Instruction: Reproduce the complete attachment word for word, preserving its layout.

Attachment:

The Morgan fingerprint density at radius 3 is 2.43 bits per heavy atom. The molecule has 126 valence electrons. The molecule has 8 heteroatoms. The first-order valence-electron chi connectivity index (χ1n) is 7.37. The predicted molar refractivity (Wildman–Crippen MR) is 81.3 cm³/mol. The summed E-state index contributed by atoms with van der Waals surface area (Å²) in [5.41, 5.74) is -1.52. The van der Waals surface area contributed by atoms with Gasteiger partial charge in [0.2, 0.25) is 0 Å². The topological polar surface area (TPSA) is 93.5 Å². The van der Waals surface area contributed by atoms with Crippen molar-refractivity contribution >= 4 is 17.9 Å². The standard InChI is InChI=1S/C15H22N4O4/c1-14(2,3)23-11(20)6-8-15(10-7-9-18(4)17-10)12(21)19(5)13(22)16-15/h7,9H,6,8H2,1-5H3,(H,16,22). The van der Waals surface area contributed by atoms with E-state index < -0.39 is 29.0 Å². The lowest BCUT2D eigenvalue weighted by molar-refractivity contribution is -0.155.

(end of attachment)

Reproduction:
The Morgan fingerprint density at radius 3 is 2.43 bits per heavy atom. The molecule has 126 valence electrons. The molecule has 8 heteroatoms. The first-order valence-electron chi connectivity index (χ1n) is 7.37. The predicted molar refractivity (Wildman–Crippen MR) is 81.3 cm³/mol. The summed E-state index contributed by atoms with van der Waals surface area (Å²) in [5.41, 5.74) is -1.52. The van der Waals surface area contributed by atoms with Gasteiger partial charge in [0.2, 0.25) is 0 Å². The topological polar surface area (TPSA) is 93.5 Å². The van der Waals surface area contributed by atoms with Crippen molar-refractivity contribution >= 4 is 17.9 Å². The standard InChI is InChI=1S/C15H22N4O4/c1-14(2,3)23-11(20)6-8-15(10-7-9-18(4)17-10)12(21)19(5)13(22)16-15/h7,9H,6,8H2,1-5H3,(H,16,22). The van der Waals surface area contributed by atoms with E-state index < -0.39 is 29.0 Å². The lowest BCUT2D eigenvalue weighted by molar-refractivity contribution is -0.155.